The Hootsuite 2018 Social Media Barometer says there are now over 3.2 billion global consumers who are active on social media. With such a large part of the population actively involved in social media, it’s no surprise that 67% of business executives surveyed in the report said that social media marketing improves their bottom line.
As a web designer, you can take that knowledge and keep doing what everyone else does with it:
- Add “connect” icons to the header;
- Stick “share” icons to the scrolling blog sidebar;
- Embed videos from YouTube.
Unique Ways to Use Social Media in Web Design
Obviously, I’m not telling you to turn your site into a social network, or a rolling masonry grid of photos. Instead, I would encourage you to think outside the box and consider how you can apply the strengths of social media creatively to your design.
Here are some real-life examples to inspire you:
1. Add Hashtags and Handles to the Design
When you think of what makes social media so distinct from other kinds of marketing, you’ll likely think of hashtags (#) and handles (@). They’re simple symbols that we used long before social media was invented and, yet, they now have a special significance for most of us.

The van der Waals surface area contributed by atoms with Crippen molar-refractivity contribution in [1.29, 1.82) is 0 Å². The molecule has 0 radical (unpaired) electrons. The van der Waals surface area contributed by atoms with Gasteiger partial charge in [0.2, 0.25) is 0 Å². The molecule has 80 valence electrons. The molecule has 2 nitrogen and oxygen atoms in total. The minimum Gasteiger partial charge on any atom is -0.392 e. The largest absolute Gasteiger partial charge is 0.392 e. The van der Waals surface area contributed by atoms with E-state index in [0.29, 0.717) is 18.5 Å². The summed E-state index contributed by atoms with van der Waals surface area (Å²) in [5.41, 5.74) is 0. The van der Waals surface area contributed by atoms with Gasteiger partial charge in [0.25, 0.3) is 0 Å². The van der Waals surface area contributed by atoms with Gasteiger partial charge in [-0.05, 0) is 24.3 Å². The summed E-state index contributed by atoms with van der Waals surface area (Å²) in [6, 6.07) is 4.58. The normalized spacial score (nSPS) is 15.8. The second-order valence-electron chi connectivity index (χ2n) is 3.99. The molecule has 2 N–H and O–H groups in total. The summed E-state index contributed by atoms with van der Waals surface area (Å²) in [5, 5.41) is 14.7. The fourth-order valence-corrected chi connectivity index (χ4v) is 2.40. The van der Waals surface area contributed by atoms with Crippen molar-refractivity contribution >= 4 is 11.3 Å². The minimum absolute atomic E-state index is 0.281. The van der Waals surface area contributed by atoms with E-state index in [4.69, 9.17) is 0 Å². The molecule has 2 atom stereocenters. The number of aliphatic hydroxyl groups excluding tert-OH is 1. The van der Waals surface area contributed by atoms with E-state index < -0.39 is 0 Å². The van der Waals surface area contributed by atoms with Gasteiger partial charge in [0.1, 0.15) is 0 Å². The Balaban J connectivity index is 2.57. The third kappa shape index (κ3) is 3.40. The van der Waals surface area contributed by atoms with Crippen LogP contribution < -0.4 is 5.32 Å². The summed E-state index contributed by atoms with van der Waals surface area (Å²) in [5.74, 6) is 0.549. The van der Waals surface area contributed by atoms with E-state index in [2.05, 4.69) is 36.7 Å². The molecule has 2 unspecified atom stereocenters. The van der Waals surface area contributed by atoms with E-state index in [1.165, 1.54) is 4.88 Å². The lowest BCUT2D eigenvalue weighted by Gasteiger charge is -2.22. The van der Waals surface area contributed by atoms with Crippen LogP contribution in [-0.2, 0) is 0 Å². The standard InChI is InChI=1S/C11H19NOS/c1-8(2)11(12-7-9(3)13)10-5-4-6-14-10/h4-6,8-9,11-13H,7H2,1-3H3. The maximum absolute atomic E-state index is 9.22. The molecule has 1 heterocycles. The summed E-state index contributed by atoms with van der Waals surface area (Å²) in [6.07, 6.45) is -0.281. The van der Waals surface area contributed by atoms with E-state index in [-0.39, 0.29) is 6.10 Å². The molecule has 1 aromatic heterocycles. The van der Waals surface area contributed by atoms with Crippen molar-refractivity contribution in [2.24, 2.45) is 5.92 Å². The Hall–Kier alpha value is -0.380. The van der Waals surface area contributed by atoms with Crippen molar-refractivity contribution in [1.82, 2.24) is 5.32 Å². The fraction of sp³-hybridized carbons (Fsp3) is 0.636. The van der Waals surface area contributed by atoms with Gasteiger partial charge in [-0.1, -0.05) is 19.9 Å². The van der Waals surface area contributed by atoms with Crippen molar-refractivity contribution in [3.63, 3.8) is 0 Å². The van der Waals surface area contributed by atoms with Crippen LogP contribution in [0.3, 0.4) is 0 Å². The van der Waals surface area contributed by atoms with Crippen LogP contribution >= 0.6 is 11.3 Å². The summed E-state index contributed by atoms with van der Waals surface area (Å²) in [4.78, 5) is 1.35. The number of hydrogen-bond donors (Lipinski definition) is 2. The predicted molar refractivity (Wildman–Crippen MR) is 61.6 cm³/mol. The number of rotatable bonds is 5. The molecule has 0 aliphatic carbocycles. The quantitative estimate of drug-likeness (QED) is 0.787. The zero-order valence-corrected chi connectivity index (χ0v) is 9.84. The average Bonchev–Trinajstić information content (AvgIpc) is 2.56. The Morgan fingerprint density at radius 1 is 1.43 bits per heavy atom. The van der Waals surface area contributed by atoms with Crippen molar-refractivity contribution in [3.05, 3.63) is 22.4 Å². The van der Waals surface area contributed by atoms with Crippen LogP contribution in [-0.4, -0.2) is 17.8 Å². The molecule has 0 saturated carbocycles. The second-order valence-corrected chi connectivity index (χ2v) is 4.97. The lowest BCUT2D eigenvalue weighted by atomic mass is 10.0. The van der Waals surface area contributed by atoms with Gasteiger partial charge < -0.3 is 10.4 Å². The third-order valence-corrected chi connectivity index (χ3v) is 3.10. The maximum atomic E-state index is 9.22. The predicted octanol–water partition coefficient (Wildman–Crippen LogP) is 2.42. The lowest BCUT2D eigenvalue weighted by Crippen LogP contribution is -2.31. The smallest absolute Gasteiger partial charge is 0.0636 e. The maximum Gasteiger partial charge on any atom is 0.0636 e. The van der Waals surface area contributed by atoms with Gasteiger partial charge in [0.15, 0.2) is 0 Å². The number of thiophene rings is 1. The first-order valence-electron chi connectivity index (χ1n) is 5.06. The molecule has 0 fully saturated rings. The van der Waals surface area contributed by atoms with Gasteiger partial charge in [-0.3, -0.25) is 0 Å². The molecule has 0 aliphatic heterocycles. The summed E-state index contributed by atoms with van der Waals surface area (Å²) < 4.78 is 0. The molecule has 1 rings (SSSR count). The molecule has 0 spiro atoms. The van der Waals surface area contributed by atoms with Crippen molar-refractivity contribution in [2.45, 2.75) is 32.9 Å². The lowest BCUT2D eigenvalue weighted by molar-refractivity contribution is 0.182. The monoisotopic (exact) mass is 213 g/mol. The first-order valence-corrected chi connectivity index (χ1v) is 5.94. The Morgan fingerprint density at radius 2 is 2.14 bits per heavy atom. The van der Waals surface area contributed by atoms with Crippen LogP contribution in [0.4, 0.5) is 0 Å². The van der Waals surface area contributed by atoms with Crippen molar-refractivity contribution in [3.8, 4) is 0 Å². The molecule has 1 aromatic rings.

If it makes sense for your brand (i.e. it has a younger audience and also happens to be active on social media), hashtags and handles can add a really cool touch to your web design.
Here is an example from the Nuevos Conductores website from Chevrolet Mexico:
This website pays homage to the “new drivers” Chevy is catering to and uses real people to make its case. This whole website is an interesting case study in and of itself, that not only uses real Chevy drivers’ Twitter handles, but also includes messages, hashtags, and images from their social accounts to build out the design and message.
Hashtags can be used for strictly self-promotional purposes as well and don’t need to have such a predominant placement in the design either. Take the Caribana Festival, for example.
You’ll find a small hashtag has been added to the left side of the website. It’s really subtle, but it’s ever-presence is likely to get noticed by fans of the festival who’ve come to the site to learn more and get tickets.
Then, there’s Popular Pays’ 2017 Year in Review that actually uses hashtags as a design element.
As users scroll to a new topic on the page, the hashtag changes. Think of it the way you’d use header tags in a blog post or on a page of a website. Only, this adds a bolder touch.
2. Use Notification Tickers
Because of how ubiquitous email and social media have become in consumers’ lives, there’s no denying the lure of the pending message notification. You know the ones I’m talking about.
Twitter does it:
LinkedIn does it:
Now, websites are doing it, too:
But this is an interesting use case from a friend of mine. The recognizable notification ticker isn’t telling visitors that there are messages waiting for them (though it has the same effect in drawing their eyes there). Instead, it’s saying, “Hey, we have five jobs waiting for you to apply to!”